The Student News Site of Macalester College

The Mac Weekly

The Student News Site of Macalester College

The Mac Weekly

The Student News Site of Macalester College

The Mac Weekly

Macalester, Uganda, united by a soccer ball

By Jamie Macpherson

Almost four years ago, U of M student Jens Omli traveled to Uganda to learn about coaching soccer. It was from this trip that the International Sports Connection (ISC), was born. ISC is a program funded by the SportsUnited Division of the U.S. state department, that looks to encourage friendship and conversation among “individuals, tribes, and nations.” This spring, Omli was told that four coaches from Uganda would be coming to Minnesota to learn advanced coaching techniques, and was asked if there were any other coaches he wanted to bring on board. His first thought? Macalester men’s coach, Ian Barker.”Given Macalester’s commitment to international engagement,” he said, “It is not surprising that it’s soccer coach would be eager to participate in a coach education program aimed at building soccer capacity and helping communities develop.”

The ISC was started a little over four years ago when co-founder Jens Omli, a University of Minnesota alum with a PhD in Kinesiology, visited Uganda upon the recommendation of a friend. There he met future ISC co-founder Stone Kyambadde head coach of the Wolves, a youth soccer program in Kampala, Uganda.

“I got [to the field], and he said, ‘All right, you’re a shirt,” Omli said, laughing. He got the idea to create an international program by watching how Kyambadde coached his players, simultaneously teaching them ball handling and life skills. “In the U.S. we’d like to hope that sports build character. You can see that in Stone’s program.”

The Wolves attracts boys from all over the country, teaching them how to play soccer, in addition to mentoring them and teaching them important life skills.

“I love young people, I love the game,” Kyambadde said. “I use it to see that I touch them and take them to the next level.”

The program is based on four pillars of learning: teaching, training, managing and mentoring. The first two look at the physical aspects of soccer, looking at ball skills and fitness. The two “m”s deal more with how soccer can help create a more well rounded person. Kyambadde emphasizes the important role a soccer coach has as a mentor to his players, if only so that they will have something besides soccer once they can no longer play.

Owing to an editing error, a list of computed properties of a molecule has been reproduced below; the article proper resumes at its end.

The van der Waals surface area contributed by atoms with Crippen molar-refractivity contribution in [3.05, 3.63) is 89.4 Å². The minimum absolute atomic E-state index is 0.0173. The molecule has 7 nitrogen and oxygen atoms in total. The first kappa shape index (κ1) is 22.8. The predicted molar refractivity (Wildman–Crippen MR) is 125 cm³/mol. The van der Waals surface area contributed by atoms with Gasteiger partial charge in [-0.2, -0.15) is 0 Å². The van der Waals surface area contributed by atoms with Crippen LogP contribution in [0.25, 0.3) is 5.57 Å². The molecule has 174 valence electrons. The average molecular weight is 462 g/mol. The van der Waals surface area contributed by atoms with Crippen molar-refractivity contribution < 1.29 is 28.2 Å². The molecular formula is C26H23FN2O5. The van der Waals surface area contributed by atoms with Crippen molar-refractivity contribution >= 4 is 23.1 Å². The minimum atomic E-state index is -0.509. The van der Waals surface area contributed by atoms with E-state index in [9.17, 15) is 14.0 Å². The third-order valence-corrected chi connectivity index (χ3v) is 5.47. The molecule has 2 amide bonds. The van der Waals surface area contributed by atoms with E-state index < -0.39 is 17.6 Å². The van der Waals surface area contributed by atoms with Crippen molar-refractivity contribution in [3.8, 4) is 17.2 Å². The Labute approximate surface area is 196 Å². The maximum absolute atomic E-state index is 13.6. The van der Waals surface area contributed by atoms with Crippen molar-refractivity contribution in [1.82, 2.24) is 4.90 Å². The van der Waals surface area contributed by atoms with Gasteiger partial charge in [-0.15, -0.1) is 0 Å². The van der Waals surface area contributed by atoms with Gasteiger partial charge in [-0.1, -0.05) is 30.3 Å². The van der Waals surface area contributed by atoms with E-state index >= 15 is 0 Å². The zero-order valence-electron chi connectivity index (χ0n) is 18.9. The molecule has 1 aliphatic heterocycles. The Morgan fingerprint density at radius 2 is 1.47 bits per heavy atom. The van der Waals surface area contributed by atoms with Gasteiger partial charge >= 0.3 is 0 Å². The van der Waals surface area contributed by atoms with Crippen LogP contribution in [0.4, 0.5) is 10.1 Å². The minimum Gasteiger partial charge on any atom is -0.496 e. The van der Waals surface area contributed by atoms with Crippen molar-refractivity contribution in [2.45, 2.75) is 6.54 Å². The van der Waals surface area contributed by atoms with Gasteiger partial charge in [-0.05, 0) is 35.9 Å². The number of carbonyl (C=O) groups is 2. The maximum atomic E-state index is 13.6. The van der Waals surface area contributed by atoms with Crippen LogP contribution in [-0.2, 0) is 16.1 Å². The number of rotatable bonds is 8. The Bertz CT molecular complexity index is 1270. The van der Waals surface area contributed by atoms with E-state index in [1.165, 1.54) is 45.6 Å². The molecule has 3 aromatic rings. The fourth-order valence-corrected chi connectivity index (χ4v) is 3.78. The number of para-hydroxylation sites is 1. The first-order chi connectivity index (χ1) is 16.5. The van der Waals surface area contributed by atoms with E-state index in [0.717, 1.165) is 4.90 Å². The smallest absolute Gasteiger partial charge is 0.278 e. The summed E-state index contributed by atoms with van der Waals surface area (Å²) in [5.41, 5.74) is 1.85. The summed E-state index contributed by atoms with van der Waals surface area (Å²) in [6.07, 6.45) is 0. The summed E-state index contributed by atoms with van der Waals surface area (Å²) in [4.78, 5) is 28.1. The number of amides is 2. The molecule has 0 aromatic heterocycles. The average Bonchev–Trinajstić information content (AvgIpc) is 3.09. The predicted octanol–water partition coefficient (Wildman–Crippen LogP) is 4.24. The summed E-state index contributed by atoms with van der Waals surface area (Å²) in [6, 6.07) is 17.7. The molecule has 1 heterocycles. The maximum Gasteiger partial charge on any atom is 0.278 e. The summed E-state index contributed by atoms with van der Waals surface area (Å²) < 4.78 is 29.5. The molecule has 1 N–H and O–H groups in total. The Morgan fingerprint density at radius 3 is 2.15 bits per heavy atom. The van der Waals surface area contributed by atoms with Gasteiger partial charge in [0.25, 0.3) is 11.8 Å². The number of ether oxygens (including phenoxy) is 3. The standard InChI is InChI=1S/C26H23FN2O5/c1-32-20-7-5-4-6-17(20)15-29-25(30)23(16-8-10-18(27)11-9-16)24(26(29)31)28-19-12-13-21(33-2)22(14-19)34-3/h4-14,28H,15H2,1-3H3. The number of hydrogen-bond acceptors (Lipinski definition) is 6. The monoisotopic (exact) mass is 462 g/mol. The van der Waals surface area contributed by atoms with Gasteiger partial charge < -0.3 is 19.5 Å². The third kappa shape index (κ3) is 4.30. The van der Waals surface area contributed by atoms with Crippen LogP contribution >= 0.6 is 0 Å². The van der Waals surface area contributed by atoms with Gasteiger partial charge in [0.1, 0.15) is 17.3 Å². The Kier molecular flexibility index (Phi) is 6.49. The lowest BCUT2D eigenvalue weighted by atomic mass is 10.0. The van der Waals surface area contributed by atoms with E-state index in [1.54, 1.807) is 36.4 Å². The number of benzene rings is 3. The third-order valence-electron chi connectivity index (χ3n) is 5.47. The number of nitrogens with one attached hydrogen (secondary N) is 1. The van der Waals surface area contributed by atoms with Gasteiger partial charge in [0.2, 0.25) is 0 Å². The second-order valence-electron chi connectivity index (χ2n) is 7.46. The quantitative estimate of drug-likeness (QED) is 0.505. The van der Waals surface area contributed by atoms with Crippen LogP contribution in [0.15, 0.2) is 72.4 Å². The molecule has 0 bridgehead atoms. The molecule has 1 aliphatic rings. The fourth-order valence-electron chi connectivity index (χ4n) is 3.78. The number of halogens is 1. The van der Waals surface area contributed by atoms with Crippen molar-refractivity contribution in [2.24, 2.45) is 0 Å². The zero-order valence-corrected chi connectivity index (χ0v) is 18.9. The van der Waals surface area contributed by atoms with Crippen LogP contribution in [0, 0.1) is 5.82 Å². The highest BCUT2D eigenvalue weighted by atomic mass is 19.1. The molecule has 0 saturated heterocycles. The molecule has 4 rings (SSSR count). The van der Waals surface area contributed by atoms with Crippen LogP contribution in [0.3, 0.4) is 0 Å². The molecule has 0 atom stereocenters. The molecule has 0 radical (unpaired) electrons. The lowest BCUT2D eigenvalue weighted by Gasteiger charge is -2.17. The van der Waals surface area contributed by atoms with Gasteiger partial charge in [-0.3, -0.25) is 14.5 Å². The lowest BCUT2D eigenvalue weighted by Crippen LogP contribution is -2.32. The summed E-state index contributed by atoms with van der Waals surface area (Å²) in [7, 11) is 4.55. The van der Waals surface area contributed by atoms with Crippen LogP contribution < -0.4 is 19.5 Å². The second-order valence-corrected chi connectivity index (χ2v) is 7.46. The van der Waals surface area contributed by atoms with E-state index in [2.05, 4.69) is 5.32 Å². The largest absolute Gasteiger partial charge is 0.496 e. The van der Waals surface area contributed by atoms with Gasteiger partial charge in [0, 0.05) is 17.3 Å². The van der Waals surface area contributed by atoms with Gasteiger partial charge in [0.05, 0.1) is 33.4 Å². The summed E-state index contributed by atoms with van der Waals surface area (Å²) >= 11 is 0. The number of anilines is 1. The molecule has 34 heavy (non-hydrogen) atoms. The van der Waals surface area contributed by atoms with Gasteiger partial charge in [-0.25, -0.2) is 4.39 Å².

“We have to look beyond the players and see them in the next moment. most of them will be has-beens,” he said. “As they come in, my eyes are not on the ball, I’m seeing them as men. I’m looking beyond.”

Kyambadde and the three other Ugandan coaches- Nyiima Jackson, Richard Amatre, and Mathias Lule- were pleased by their reception from Macalester. The four coaches, along with Omli, toured the Leonard Center facilities, and met with trainers and coaches trading stories about training styles and coaching curriculum.

“We received a warm welcome from the department which invited us,” said Jackson, coach at the Ugandan Christian University. “The nice and modern facilities impressed us a lot. Another topic that we found very, very important was the prevention of injuries.” Injuries were a major concern, he explained, because first aide is not always so easily accessible.

Macalester was a fitting choice, said Omli, not only because of Macalester’s worldview, but also because of Barker’s experience as a coach in the international circuit.

“It is a great honor to collaborate with Coach Barker,” Omli said. “Having trained coaches around the world, Coach Barker has a global perspective on football that is essential to the ISC. His vast experience has provided him with the expertise needed to teach technical and tactical aspects of the game at a high level, and as importantly, the heart to do so in Uganda.”

Later this May, the ISC plans to travel to Uganda to train 160 coaches in their philosophy of “teaching, training, managing and mentoring.” These coaches are then expected to pass what they learned on to at least seven coaches in their districts. Omli and Kyambadde hope that in this way, the ISC will be able to help raise the next generation of players as stronger, more conscientious individuals.

“In East Africa, a soccer ball is a powerful magnate, which attracts children to a place where they can receive consistent contact with a caring adult mentor,” Omli said during an interview at the U of M. “As the leader of a soccer team, coaches have an opportunity to teach skills and strategies that will prepare children for future responsibilities that they will face, on and off of the field.”

Coach Richard Amatre agreed, saying the ball is a magnate, drawing people together.

“With 22 people kicking around a useless thing, what can you hope to get out of it?” he said. “You can get a lot out of it. it’s just because of this round thing that I’m here in the U.S.

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